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Chapter I Definition and Characteristics of Applied Behavior Analysis. ABA 417 August 27, 2008. Applied Behavior Analysis. Is a science Goal of understanding and improving human behavior

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applied behavior analysis
Applied Behavior Analysis
  • Is a science
  • Goal of understanding and improving human behavior
  • Defined as: the science in which tactics derived from the principles of behavior are applied systematically to improve socially significant behavior and experimentation is used to identify the variables responsible for behavior change. Cooper, et al. (2007)
applied behavior analysis methods focus goals
Applied Behavior Analysis: Methods, Focus, Goals
  • Objectively defined behaviors
  • Address behaviors of social significance
applied behavior analysis methods focus goals1
Applied Behavior Analysis: Methods, Focus, Goals
  • ABA: scientific approach
  • Discover environmental variables that influence socially significant behavior
  • Technology of behavior change
  • “Systematic approach for seeking and organizing knowledge about the natural world.” Cooper et. al. (2007)
goal of the science of applied behavior analysis
Goal of the Science of Applied Behavior Analysis
  • Understanding of socially important behaviors.
  • Collection of facts about observed events
  • Can be quantified
  • Classified
  • Evaluated related to other known facts
  • Suggests hypotheses/questions for additional research
  • Repeated observations reveal that the presence of one event will likely predict the presence of another event.
  • Systematic covariation is termed a correlation
  • Correlation predicts the relative probability of an event based on the presence of another event
  • No variables are manipulated in correlational studies so you can not determine if observed relationships are responsible for changes in other variables.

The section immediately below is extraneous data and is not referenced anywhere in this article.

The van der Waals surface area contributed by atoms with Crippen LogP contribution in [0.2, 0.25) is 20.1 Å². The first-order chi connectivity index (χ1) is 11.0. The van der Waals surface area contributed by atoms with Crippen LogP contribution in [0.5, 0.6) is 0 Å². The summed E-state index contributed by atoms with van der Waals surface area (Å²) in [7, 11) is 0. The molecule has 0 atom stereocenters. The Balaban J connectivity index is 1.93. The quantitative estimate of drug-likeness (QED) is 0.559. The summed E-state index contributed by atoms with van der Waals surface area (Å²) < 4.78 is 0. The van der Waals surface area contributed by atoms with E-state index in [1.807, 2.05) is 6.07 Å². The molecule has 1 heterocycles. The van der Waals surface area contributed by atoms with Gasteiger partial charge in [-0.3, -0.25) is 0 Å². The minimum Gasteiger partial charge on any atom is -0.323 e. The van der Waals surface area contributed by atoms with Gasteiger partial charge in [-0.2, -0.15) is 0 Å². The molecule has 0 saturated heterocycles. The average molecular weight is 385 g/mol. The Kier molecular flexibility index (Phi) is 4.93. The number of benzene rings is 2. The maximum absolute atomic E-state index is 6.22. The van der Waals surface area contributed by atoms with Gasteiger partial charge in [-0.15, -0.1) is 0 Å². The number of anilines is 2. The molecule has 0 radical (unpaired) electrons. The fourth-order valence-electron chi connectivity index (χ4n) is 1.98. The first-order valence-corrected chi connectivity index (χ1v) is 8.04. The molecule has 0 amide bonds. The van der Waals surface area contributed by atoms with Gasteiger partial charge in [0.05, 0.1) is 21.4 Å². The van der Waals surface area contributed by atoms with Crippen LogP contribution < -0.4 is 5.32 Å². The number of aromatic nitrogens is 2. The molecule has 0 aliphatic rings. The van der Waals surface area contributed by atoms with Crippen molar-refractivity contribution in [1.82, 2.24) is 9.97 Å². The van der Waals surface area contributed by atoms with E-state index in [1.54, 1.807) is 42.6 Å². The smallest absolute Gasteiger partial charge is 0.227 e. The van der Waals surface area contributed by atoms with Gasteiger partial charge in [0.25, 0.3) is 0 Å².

• Results suggest possible causal relationships.
  • These results can be explored in later studies.
  • Functional relations: provide scientific information that is most useful to changing behavior.
  • Functional relation: Well controlled experiment reveals that a change in the dependent variable can be produced by manipulations of the independent variable.
  • The change in the dependent variable is unlikely to be the result of a confounding variable.
attitudes of science
Attitudes of Science
  • Determinism
  • Empiricism
  • Experimentation
  • Replication
  • Parsimony
  • Philosophic Doubt
  • Science presumes determinism
  • The presumption that events studied are lawful and occur as the result of other events.
  • Empiricism: objective observation independent of individual prejudices/private opinions, subjective beliefs
  • In ABA Empiricism guides the Behavior Analyst to operationally define the behavior of interest, to systematically observe occurrence and to reliably measure occurrence or non occurrence of the behavior of interest.
  • Determines if events observed to covary in a close sequence are functionally related.
  • An experiment compares the dependent variable under two or more different conditions (independent variable), varying only one variable at a time.
  • Replication: The repeating of experiments or repeating of independent variable conditions within an experiment.
  • A primary method for determining reliability and usefulness of findings.
  • Simple, logical explanations are ruled out before more complex or abstract explanations are considered.
  • Choose the simplest explanation/the one that requires the fewest assumptions.
philosophic doubt
Philosophic Doubt
  • Scientists continue to question what is regarded as fact.
  • Maintain skepticism
  • Practitioners should be skeptical
  • Extraordinary claims are cause for philosophic doubt
  • The philosophy of the science of behavior.
stimulus response behaviorism watson
Stimulus-Response Behaviorism: Watson